John von Neumann


John von Neumann : biography

28 December 1903 – 8 February 1957

Stochastic computing was first introduced in a pioneering paper by von Neumann in 1953. However, the theory could not be implemented until advances in computing of the 1960s.

Von Neumann also created the field of cellular automata without the aid of computers, constructing the first self-replicating automata with pencil and graph paper. The concept of a universal constructor was fleshed out in his posthumous work Theory of Self Reproducing Automata. Von Neumann proved that the most effective way of performing large-scale mining operations such as mining an entire moon or asteroid belt would be by using self-replicating machines, taking advantage of their exponential growth.

Von Neuman’s rigorous mathematical analysis of the structure of self-replication, preceded the discovery of the structure of DNA.

Beginning in 1949, Von Neumann’s design for a self-reproducing computer program is considered the world’s first computer virus, and he is considered to be the theoretical father of computer virology.Éric Filiol, , Birkhäuser, 2005, pp. 19–38 ISBN 2287239391.

Donald Knuth cites von Neumann as the inventor, in 1945, of the merge sort algorithm, in which the first and second halves of an array are each sorted recursively and then merged.

His algorithm for simulating a fair coin with a biased coin is used in the "software whitening" stage of some hardware random number generators.

Fluid dynamics

Von Neumann made fundamental contributions in exploration of problems in numerical hydrodynamics. For example, with R. D. Richtmyer he developed an algorithm defining artificial viscosity that improved the understanding of shock waves. It is possible that we would not understand much of astrophysics, and might not have highly developed jet and rocket engines without the work of von Neumann.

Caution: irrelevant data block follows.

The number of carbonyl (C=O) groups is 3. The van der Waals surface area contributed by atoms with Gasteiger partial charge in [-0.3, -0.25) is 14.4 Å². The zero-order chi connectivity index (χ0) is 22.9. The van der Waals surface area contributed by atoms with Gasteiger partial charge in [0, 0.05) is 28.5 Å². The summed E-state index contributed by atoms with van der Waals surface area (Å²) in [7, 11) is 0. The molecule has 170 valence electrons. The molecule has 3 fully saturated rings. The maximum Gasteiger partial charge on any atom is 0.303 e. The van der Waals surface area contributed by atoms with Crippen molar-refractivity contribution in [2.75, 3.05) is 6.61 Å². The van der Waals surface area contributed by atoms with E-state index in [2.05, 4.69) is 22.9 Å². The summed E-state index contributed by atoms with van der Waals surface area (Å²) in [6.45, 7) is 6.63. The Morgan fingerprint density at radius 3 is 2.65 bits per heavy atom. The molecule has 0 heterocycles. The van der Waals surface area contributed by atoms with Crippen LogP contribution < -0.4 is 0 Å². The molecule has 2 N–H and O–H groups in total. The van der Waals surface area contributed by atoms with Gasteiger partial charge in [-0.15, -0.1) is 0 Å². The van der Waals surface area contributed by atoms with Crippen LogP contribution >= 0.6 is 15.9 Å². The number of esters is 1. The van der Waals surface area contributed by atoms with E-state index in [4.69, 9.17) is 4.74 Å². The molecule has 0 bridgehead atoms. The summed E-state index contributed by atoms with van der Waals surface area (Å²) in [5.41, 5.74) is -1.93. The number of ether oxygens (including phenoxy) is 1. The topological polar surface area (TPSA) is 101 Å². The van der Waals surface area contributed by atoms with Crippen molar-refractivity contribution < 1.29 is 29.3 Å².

A problem was that when computers solved hydrodynamic or aerodynamic problems, they tried to put too many computational grid points at regions of sharp discontinuity (shock waves). The mathematics of artificial viscosity smoothed the shock transition without sacrificing basic physics.

Other well known contributions to fluid dynamics included the classic flow solution to blast waves,Neumann, John von, "The point source solution," John von Neumann. Collected Works, A. J. Taub (ed.), Vol. 6 [Elmsford, N.Y.: Permagon Press, 1963], pp. 219–237 and the co-discovery of the ZND detonation model of explosives.

Politics and social affairs

Von Neumann obtained at the age of 29 one of the first five professorships at the new Institute for Advanced Study in Princeton, New Jersey (another had gone to Albert Einstein). He was a frequent consultant for the Central Intelligence Agency, the United States Army, the RAND Corporation, Standard Oil, General Electric, IBM, and others.

Throughout his life von Neumann had a respect and admiration for business and government leaders; something which was often at variance with the inclinations of his scientific colleagues.Mathematical Association of American documentary, especially comments by Morgenstern regarding this aspect of von Neumann’s personality Von Neumann entered government service (Manhattan Project) primarily because he felt that, if freedom and civilization were to survive, it would have to be because the U.S. would triumph over totalitarianism from the right (Nazism and Fascism) and totalitarianism from the left (Soviet Communism).

As president of the von Neumann Committee for Missiles, and later as a member of the United States Atomic Energy Commission, from 1953 until his death in 1957, he was influential in setting U.S. scientific and military policy. Through his committee, he developed various scenarios of nuclear proliferation, the development of intercontinental and submarine missiles with atomic warheads, and the controversial strategic equilibrium called mutual assured destruction. During a Senate committee hearing he described his political ideology as "violently anti-communist, and much more militaristic than the norm". He was quoted in 1950 remarking, "If you say why not bomb [the Soviets] tomorrow, I say, why not today. If you say today at five o’clock, I say why not one o’clock?".Blair, p. 96.